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ORIGINAL RESEARCH
Year : 2019  |  Volume : 11  |  Issue : 5  |  Page : 51-58

Time-dependent effect of various irrigants for root canal on smear layer removal


1 Department of Conservative Dentistry and Endodontics, People’s College of Dental Sciences and Research Centre, Bhopal, India
2 Department of Conservative Dentistry and Endodontics, Modern Dental College and Research Centre, Indore, Madhya Pradesh, India
3 Department of Prosthodontics Crown and Bridge, Al-Badar Dental College and Hospital, Kalaburagi, Karnataka, India
4 Department of Prosthodontics Crown and Bridge, Government Dental College and Hospital, Hyderabad, Telangana, India
5 Department of Preventive Dental Sciences, College of Dentistry, Dar Al Uloom University, Riyadh, Saudi Arabia

Correspondence Address:
Dr. Shikha Singh
Department of Conservative Dentistry and Endodontics, People’s College of Dental Sciences and Research Centre, Bhopal, Madhya Pradesh
India
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Source of Support: None, Conflict of Interest: None


DOI: 10.4103/JPBS.JPBS_195_18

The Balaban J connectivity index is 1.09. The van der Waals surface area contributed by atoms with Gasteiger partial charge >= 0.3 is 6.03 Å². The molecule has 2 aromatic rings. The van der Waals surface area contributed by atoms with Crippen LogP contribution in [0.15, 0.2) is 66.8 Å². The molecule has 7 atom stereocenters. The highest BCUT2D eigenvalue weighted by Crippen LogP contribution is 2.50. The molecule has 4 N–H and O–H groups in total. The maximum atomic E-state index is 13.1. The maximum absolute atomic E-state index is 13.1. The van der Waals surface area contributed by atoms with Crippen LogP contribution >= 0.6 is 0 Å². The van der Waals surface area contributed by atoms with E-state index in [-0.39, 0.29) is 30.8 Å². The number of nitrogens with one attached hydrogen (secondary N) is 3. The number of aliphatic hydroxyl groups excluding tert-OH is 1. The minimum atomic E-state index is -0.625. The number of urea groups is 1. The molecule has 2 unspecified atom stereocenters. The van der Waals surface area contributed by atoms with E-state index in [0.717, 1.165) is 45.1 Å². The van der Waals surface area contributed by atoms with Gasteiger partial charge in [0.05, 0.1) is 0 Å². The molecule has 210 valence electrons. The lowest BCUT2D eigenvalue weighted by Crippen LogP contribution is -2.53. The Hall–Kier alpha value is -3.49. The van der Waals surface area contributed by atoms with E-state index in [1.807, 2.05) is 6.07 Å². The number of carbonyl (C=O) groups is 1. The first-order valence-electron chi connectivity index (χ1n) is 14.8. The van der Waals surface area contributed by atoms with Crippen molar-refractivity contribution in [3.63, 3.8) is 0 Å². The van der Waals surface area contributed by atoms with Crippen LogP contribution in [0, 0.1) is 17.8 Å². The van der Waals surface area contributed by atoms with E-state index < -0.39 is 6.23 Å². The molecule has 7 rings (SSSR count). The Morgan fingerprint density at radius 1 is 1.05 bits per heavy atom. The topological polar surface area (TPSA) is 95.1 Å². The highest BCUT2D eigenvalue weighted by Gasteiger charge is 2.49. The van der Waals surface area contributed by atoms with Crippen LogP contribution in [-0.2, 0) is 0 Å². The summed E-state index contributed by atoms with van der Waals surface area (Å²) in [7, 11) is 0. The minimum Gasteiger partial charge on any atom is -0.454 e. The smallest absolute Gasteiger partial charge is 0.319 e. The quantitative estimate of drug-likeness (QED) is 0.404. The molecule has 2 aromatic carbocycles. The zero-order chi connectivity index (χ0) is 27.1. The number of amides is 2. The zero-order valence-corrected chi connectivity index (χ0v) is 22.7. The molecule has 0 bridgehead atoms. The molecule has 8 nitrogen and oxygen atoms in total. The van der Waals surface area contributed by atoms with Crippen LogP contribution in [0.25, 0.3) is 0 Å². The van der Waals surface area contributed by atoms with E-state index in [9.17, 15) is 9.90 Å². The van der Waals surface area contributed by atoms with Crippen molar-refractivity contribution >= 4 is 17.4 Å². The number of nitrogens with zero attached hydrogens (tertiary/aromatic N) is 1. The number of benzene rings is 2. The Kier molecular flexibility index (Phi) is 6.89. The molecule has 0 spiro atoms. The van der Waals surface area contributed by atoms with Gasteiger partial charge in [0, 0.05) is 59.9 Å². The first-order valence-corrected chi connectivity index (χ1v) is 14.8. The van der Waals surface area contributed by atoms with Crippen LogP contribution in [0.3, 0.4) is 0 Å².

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Background: Existence of smear layer in root canals caused by instrumentation is believed to prevent penetration of irrigating agents, thereby resulting in endodontic treatment. Aims and Objectives: To compare and evaluate the effectiveness of two irrigants: 17% ethylenediaminetetraacetic acid (EDTA) and mixture of tetracycline isomer, an acid, and a detergent (MTAD) as final agents for eliminating the smear layer. Materials and Methods: We included 50 human lower premolar teeth whose crowns were sectioned at cementoenamel junction. The sample was randomly grouped into five groups, each with 10 teeth. Group 1: 1mL of 17% EDTA as final rinse for 1min, Group 2: 1mL of 17% EDTA for 30s, Group 3: 5mL of MTAD for 2.5min, Group 4: 5mL of MTAD for 5min, and Group 5: saline. The specimens were sectioned vertically all along the long axis and fixed on an aluminum stub for gold ion sputtering. Scanning electron microscope was used to observe the specimens, and photomicrographs were taken at coronal, middle, and apical thirds of canal, and assessed by Torabinejad scoring system by two examiners, and the observations were analyzed statistically. Results: When Group 1 and Group 2 and Groups 3 and 4 were compared, we found a significant variation in removal of smear layer at cervical and middle thirds, and insignificant difference at apical third. In comparison with EDTA and saline, MTAD was more efficient significantly in middle and cervical thirds and insignificant at apical third. Conclusion: MTAD is an efficient irrigant for removing smear layer than EDTA and saline.


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